Dispute boasts conflicting theories about DNA
Seth Adams’ DNA was likely part of a sample found on the neck of an undercover officer he’s accused of choking before being shot in 2012, jurors learned Monday.
But it’s not possible to say whether the DNA came from skin left by an attempted choking, blood from a gunshot wound or even saliva from the reported screaming that occurred during the fatal encounter, Sheriff ’s Office forensic scientist Tara Sessa testified Monday.
There is only a 1 in 5 billion chance that the DNA found on Palm Beach County Sheriff ’s Sgt. Michael Custer’s neck was left by someone other than Adams or a close relative, Sessa testified.
Somebody else’s DNA — in addition to Custer’s and not matching Adams’— was found on the front of the officer’s jeans and his belt, Sessa said.
Adams’ family is in court seeking millions in an excessive force and wrongful death federal lawsuit against the Sheriff’s Office and Custer over the shooting five years ago in a Loxahatchee Groves nursery where Adams lived and worked.
Where DNA was — and wasn’t— found is part of the dispute over the fatal latenight encounter that occurred after Adams, 24, found the undercover officer parked at the nursery in an unmarked Ford Explorer.
Custer has said he identified himself as an undercover officer and that Adams, who had been drinking, screamed at him and choked him. Custer said he broke away and soon after fired four shots because he feared Adams was reaching into the truck for a weapon. No weapon was found.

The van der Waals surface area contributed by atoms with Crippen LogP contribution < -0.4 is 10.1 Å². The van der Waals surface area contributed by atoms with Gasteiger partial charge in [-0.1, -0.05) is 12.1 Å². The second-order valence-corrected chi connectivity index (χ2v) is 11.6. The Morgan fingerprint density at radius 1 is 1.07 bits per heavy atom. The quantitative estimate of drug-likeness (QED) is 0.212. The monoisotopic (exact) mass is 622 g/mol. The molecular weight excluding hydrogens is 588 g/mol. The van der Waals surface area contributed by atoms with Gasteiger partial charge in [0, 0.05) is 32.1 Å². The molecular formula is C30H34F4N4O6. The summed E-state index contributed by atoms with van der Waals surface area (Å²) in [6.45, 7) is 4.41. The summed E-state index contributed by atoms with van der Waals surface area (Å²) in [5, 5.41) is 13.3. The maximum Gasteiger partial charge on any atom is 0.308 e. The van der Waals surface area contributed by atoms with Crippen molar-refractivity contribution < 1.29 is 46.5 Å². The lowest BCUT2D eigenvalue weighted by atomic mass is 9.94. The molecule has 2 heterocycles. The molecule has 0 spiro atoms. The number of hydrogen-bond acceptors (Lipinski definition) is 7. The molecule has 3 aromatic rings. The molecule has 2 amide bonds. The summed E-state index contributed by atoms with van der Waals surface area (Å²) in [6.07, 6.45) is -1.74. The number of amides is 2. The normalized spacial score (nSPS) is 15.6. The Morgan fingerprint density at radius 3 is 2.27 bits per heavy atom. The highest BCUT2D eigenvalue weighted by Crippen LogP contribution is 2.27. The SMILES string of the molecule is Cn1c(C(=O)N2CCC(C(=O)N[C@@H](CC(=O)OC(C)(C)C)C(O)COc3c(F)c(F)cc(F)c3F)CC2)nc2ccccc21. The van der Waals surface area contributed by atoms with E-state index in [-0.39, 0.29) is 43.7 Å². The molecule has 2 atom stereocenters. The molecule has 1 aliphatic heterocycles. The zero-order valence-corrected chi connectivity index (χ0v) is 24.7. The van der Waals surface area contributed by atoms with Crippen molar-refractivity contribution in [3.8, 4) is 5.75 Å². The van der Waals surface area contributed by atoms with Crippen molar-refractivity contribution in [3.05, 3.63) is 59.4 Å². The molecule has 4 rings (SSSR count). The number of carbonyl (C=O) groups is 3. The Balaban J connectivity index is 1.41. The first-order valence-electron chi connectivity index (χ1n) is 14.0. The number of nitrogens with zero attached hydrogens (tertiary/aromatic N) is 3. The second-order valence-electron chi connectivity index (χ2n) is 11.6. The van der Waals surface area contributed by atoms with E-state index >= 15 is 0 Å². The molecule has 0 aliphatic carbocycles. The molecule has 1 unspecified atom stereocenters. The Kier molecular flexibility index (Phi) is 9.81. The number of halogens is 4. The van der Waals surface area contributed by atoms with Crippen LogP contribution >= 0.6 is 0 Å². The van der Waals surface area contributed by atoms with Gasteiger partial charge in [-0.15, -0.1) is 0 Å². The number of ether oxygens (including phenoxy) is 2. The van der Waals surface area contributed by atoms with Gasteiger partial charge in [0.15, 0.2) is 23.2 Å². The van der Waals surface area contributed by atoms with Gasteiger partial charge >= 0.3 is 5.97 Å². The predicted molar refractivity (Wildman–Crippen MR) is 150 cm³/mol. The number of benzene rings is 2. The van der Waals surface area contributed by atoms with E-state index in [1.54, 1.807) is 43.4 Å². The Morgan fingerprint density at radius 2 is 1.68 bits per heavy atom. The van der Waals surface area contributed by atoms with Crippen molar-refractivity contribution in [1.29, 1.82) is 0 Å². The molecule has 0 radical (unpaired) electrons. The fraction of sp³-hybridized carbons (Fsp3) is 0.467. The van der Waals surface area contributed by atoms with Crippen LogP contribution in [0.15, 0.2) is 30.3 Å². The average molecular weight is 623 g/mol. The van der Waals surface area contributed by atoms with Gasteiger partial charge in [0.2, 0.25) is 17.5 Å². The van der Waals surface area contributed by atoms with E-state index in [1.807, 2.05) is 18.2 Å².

The Adams’ family attorneys are arguing that evidence found that night — May 16 — refutes Custer’s account of what prompted the shooting.
They say lack of blood inside the truck door or inside the truck cab, as well as a blood trail, a smashed bullet and bullet casings found behind the truck show Adams couldn’t have been shot when he was beside the truck’s cab.
Custer says he tried to pull Adams from the truck before firing, but Adams’s DNA wasn’t found on the officer’s arm, Adams family attorney Wallace McCall told jurors. He has also emphasized that therewere no scratches or bruises seen on Custer’s neck, despite the “inconclusive” DNA sample fromthe neck.
“The physical evidence contradicts Sgt. Custer’s version of why he killed Seth Adams,” McCall told jurors soon after the trial started on Feb. 13.
Attorney Summer Barranco, who represents Custer and the Sheriff’s Office, has cited the DNA found on Custer’s neck as one of the reasons jurors should believe his account of the encounter.
“He was concerned that Seth Adamswas going back to his truck to get a weapon,” Barranco told jurors.
Attorneys for Adams’ family have questioned how the Sheriff’s Office handled the DNA testing, raising concerns about why some things such as Adams’ hands, his clothes and the interior of his truck were not tested.
They have questioned the objectivity of the Sheriff ’s Office handling the testing for one of its own officer-involved shootings instead of using an outside agency.